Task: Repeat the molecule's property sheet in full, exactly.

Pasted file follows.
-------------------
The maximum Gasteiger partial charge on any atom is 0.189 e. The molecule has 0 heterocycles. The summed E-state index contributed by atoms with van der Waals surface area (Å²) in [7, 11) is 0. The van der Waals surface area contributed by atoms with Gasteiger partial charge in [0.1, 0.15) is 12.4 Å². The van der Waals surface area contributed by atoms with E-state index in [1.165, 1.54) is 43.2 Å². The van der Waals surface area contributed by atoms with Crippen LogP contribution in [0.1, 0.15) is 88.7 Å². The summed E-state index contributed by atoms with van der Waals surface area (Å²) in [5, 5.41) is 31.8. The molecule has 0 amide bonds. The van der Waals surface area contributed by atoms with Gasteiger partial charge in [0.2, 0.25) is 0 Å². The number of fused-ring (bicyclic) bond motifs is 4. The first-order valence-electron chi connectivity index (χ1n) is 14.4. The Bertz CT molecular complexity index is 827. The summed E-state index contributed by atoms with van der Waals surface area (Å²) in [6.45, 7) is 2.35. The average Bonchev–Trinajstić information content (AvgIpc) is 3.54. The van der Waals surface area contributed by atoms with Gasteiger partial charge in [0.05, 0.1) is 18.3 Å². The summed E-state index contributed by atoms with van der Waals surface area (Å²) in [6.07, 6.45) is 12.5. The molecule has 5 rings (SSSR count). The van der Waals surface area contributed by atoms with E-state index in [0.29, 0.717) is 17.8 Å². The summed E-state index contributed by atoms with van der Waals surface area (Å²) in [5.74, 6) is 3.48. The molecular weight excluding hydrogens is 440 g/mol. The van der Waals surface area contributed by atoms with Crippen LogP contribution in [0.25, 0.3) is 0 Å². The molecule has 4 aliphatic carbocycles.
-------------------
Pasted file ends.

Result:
The maximum Gasteiger partial charge on any atom is 0.189 e. The molecule has 0 heterocycles. The summed E-state index contributed by atoms with van der Waals surface area (Å²) in [7, 11) is 0. The van der Waals surface area contributed by atoms with Gasteiger partial charge in [0.1, 0.15) is 12.4 Å². The van der Waals surface area contributed by atoms with E-state index in [1.165, 1.54) is 43.2 Å². The van der Waals surface area contributed by atoms with Crippen LogP contribution in [0.1, 0.15) is 88.7 Å². The summed E-state index contributed by atoms with van der Waals surface area (Å²) in [5, 5.41) is 31.8. The molecule has 0 amide bonds. The van der Waals surface area contributed by atoms with Gasteiger partial charge in [0.2, 0.25) is 0 Å². The number of fused-ring (bicyclic) bond motifs is 4. The first-order valence-electron chi connectivity index (χ1n) is 14.4. The Bertz CT molecular complexity index is 827. The summed E-state index contributed by atoms with van der Waals surface area (Å²) in [6.45, 7) is 2.35. The average Bonchev–Trinajstić information content (AvgIpc) is 3.54. The van der Waals surface area contributed by atoms with Gasteiger partial charge in [0.05, 0.1) is 18.3 Å². The summed E-state index contributed by atoms with van der Waals surface area (Å²) in [6.07, 6.45) is 12.5. The molecule has 5 rings (SSSR count). The van der Waals surface area contributed by atoms with E-state index in [0.29, 0.717) is 17.8 Å². The summed E-state index contributed by atoms with van der Waals surface area (Å²) in [5.74, 6) is 3.48. The molecular weight excluding hydrogens is 440 g/mol. The van der Waals surface area contributed by atoms with Crippen LogP contribution in [0.25, 0.3) is 0 Å². The molecule has 4 aliphatic carbocycles.